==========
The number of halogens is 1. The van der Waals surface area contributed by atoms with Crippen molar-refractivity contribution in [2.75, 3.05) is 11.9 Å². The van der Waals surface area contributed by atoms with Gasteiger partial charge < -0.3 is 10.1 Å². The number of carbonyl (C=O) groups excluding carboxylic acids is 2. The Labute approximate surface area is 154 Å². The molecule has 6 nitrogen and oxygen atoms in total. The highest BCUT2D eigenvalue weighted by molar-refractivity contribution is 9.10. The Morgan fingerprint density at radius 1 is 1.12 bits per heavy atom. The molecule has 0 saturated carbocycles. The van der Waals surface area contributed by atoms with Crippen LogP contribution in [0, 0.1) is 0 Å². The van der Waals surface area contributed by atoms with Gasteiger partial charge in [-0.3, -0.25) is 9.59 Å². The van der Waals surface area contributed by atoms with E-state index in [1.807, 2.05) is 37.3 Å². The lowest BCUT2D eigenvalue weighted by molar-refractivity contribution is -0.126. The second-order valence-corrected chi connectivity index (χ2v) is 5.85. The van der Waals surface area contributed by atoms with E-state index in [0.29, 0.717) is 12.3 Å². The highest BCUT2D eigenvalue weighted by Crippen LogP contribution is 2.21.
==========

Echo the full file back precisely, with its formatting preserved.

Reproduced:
The number of halogens is 1. The van der Waals surface area contributed by atoms with Crippen molar-refractivity contribution in [2.75, 3.05) is 11.9 Å². The van der Waals surface area contributed by atoms with Gasteiger partial charge < -0.3 is 10.1 Å². The number of carbonyl (C=O) groups excluding carboxylic acids is 2. The Labute approximate surface area is 154 Å². The molecule has 6 nitrogen and oxygen atoms in total. The highest BCUT2D eigenvalue weighted by molar-refractivity contribution is 9.10. The Morgan fingerprint density at radius 1 is 1.12 bits per heavy atom. The molecule has 0 saturated carbocycles. The van der Waals surface area contributed by atoms with Crippen LogP contribution in [0, 0.1) is 0 Å². The van der Waals surface area contributed by atoms with Gasteiger partial charge in [-0.3, -0.25) is 9.59 Å². The van der Waals surface area contributed by atoms with E-state index in [1.807, 2.05) is 37.3 Å². The lowest BCUT2D eigenvalue weighted by molar-refractivity contribution is -0.126. The second-order valence-corrected chi connectivity index (χ2v) is 5.85. The van der Waals surface area contributed by atoms with E-state index in [0.29, 0.717) is 12.3 Å². The highest BCUT2D eigenvalue weighted by Crippen LogP contribution is 2.21.